SUSANNE RUDOLPH (1930-2015) Comment

The interpreter of India’s maladies

In 1970 I was headed to the U.S. on a full fellowship to do another M.A. in History. The U.S. was bombing Vietnam, and ‘secretly’ bombing Cambodia, and I could see no real reason to love America. In fact, I was full of dread at the politics with which I would be identified once I landed on its soil. Worse things happened. The civil war in Pakistan sent millions of refugees to Calcutta; a really desperate genocide supported by the U.S. was underway as I tried to keep my mind on my duties as a teaching assistant and a graduate student with a full load. At the University of Bridgeport, very few understood my gloom. No one really knew India or cared; it was seen as teeming with the riff-raff of the planet — undernourished, illiterate, poverty-stricken, diseased, dirty. It was that larger “basket case” that Henry Kissinger was to call Bangladesh. Indians from India were unfamiliar tribals, confused with the other misunderstood and misnamed natives called “Indians” — the ones, they thought, whooped around with feathers in their headbands and tomahawks chopping the air. To say that this was the state of the art of the average American’s knowledge of India is no exaggeration. I felt like the stranger in a strange land. But I didn’t know Susanne or Lloyd Rudolph then.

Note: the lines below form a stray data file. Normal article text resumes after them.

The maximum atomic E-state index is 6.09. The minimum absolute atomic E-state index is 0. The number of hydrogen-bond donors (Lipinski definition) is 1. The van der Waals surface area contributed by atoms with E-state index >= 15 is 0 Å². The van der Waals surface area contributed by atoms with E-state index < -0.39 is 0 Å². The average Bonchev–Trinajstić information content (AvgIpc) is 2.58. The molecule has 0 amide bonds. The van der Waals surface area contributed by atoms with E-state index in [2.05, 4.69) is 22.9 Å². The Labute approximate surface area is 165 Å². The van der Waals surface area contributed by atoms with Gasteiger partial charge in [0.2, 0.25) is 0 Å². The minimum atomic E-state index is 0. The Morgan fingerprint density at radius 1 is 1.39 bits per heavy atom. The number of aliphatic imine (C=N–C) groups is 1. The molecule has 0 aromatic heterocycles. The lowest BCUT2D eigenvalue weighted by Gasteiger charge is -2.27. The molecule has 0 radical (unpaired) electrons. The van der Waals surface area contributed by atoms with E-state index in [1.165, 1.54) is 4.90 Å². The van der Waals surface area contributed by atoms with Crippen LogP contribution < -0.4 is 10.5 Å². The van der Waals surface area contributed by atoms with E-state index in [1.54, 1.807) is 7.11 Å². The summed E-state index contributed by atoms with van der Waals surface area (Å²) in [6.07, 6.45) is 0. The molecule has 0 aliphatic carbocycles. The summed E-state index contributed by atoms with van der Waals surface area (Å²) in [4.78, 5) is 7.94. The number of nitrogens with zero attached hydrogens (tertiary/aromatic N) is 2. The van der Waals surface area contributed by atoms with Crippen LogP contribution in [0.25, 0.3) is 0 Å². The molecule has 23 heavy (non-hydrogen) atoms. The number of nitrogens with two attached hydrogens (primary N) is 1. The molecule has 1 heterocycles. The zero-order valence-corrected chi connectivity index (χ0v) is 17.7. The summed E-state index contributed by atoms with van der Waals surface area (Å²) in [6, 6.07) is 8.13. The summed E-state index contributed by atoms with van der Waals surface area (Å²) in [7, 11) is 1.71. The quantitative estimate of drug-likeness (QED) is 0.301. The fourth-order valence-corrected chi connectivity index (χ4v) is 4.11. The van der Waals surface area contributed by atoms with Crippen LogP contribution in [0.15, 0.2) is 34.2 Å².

The discovery of India

Two years down the road, I proceeded to the University of Illinois in Champaign-Urbana on a fellowship to do my Ph.D. There I encountered one Philip Oldenburg, who lent me his well-thumbed copy of The Modernity of Tradition by the Rudolphs, his Ph.D. supervisors at the University of Chicago. The title itself evoked more complex minds, and halfway through the introduction I suddenly felt as if I had found the gurus who understood my benighted country with sympathy, insight and passion. Gandhi — that man modern India had come to neglect, if not despise — appeared, with all his failings, as the charismatic leader who had lain with the Indian psyche on a couch and tapped its subconscious desires. Even the loathsome caste system seems to have some redeeming social qualities — I felt the scales from my own single-focus, and oft-prejudiced, eyes drop away. But the real epiphany for me was on the subject of the legal system — how the British had so ill-adapted to the Indian idea of justice and how the legal courts and procedure were frighteningly arcane, dilatory and ruinous for Indian plaintiffs and defendants alike, and how easily subverted its processes and procedures were in an Indian setting. For me that opened the door to understanding and exploring, in my own scholarship, the distortions that colonialism had wrought in the very fabric of our society. The footnotes led to other authors and soon an entire universe of the best minds in the U.S. and elsewhere who studied India opened up for me. As I recall, Bernard Cohen was the first footnote in the law essay and his world of the anthropologist crossed with the historian brought further depth and width to the study of India. And the next thing I knew was that Susanne had made an appointment to see him in his office. All this was intellectually intoxicating.